To establish proper contact with an alien race requires a credible move by humanity to prove its desire to explore space.
To explore space requires a credible injection of genuine interest (sorry, watching blockbuster science fiction movies is not genuine, but reading a sci-fi book is getting there) and therefore investment into a commercially viable space industry.
True Space Commercialisation is not the use of satellites to beam back and forth information across the globe, that would be akin to saying merchant ships sailing around the British Aisle constituted the British Empire. Space Commercialisation is going into space, finding something of use, and extracting money from earthlings in exchange for it. The product may be rare minerals, the service may be a trip to the moon. In any case, all this will happen, but for it to happen in your lifetime requires an active investment of interest and money.
Space commercialisation is easy to say, harder to implement. Whole sub-industries have to be created and without much of a cause that isn’t that inseparable from a desire; a desire easy to shoot to pieces by anyone convinced of other needier things. For example, the creation of an ‘alien world’ colony complete with hotel requires tonnes of money. If your neighbouring country was experiencing famine (because they haven’t mastered some basics tenets of civilisation (excluding the impact of things way out of their control)) do you cancel the Moon Base to feed a few million? Arguments will be raised like “The moon won’t disappear, get to it later!” easily counteracted by, “There will always be another famine, trust me.”
There is no end to the stand off – however, to embark on any venture requires sacrifice. World War Two, a monstrosity and a tragedy, was also a morally just cause to improve so much technology that the world was pulled up and away and set on a new path. Yet that is a path that we can always alleviate ourselves from – the Middle Ages followed the decline of the Roman Empire: What’s a thousand years of relatively little technological advancement when we’ve been tooling axe heads for a few hundred thousand years?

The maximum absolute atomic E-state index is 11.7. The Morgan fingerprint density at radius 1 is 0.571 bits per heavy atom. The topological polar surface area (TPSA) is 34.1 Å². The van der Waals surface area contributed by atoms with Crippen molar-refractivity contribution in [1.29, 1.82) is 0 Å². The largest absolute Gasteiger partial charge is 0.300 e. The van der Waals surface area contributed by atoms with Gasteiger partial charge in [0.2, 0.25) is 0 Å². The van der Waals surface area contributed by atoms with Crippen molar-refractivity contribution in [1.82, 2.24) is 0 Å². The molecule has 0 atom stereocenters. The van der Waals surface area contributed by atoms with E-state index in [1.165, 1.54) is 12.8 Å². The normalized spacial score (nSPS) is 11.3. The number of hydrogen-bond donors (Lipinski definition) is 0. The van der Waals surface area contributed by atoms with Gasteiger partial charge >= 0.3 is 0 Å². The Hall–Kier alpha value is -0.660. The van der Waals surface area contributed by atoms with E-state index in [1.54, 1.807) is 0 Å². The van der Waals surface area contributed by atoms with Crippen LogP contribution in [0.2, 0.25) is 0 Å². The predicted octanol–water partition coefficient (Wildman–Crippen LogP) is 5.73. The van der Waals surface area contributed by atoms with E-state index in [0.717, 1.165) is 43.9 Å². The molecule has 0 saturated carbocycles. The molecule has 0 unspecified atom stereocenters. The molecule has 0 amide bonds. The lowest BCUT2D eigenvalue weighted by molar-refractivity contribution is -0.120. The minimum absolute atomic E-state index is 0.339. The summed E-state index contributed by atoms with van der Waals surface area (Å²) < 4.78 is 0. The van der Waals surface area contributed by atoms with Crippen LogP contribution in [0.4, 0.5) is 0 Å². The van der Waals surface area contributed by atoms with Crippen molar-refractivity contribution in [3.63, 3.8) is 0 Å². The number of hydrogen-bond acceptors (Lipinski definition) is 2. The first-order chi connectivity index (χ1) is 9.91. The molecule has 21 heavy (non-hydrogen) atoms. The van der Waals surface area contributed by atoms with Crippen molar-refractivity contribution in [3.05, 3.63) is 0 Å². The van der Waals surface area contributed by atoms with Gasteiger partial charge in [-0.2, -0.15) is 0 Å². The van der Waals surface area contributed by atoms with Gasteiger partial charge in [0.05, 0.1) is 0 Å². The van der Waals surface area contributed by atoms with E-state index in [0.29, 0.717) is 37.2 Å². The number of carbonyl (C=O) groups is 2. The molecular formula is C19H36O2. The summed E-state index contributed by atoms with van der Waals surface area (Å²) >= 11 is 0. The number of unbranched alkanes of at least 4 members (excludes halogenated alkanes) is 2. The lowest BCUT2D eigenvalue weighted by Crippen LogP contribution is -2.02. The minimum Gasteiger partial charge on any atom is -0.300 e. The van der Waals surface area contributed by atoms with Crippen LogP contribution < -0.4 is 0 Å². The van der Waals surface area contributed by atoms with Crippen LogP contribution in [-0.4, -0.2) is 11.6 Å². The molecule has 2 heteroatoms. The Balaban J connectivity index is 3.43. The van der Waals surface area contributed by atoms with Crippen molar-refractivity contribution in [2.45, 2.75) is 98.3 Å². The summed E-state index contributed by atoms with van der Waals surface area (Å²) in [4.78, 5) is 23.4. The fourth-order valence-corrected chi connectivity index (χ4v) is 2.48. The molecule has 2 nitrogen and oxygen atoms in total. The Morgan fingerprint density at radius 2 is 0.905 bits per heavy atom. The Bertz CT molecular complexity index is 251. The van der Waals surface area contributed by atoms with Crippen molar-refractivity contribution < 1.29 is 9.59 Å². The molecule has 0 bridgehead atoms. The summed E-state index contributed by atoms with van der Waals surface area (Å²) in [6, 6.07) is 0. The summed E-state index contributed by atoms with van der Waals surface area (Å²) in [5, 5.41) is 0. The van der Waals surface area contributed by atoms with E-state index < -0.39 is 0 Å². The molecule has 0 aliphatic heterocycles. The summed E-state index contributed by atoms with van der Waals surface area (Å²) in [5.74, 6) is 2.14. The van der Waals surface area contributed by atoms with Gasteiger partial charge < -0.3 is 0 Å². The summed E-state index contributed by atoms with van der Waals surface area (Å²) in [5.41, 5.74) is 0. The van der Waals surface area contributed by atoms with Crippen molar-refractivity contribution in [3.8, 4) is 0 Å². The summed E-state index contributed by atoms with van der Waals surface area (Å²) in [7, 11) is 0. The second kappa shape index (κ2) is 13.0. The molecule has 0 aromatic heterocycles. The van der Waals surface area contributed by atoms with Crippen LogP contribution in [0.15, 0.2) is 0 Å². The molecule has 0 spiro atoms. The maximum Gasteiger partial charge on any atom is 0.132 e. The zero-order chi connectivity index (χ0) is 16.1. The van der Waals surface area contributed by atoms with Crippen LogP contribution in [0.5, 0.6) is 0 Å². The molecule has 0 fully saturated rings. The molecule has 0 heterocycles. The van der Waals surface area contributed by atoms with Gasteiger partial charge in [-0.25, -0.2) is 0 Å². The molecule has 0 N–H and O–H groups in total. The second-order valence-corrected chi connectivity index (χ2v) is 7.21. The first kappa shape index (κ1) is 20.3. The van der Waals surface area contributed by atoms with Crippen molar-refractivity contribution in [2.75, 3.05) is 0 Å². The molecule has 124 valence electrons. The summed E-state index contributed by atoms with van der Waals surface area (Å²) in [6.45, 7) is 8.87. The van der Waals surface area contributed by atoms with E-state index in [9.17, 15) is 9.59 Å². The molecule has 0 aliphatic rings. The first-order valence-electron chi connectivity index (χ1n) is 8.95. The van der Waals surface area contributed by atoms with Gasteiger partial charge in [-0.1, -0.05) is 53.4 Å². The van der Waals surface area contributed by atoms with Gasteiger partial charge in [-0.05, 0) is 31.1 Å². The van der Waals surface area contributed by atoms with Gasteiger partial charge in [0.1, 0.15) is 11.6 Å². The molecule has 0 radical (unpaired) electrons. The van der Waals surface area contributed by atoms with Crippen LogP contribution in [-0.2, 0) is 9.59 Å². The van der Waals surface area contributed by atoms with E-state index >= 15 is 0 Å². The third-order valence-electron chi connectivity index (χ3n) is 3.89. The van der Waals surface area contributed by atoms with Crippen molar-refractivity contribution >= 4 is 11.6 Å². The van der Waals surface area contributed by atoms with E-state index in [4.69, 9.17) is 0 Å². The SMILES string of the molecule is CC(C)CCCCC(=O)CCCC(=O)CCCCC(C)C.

The point is simple: We are going to explore space, and we’ll have to pay for the privilege. And if we have to pay for the privilege, someone out there has been through all the agony and ecstasy long before us. When we bite the bullet and make the leap, then the Aliens will be proud.
Life outside of earth is not just crawly things threatening your planet’s independence with a ray gun at the end of each tentacle. The existence of life, outside of earth, is a source of inspiration that transcends so much of our mundane daily rituals that each new finding in the soil of Mars is nearly, not always, front page news.
Even when one form of alien life is found in the red soil, or in condensed gas plumes of Jupiter, it will only whet the appetite for more. What we eventually discover in each of the planets and their moons, and in the asteroid belts, of the solar system, will be eclipsed by what we can discover in neighbouring star systems. Human inquisitiveness will conquer space.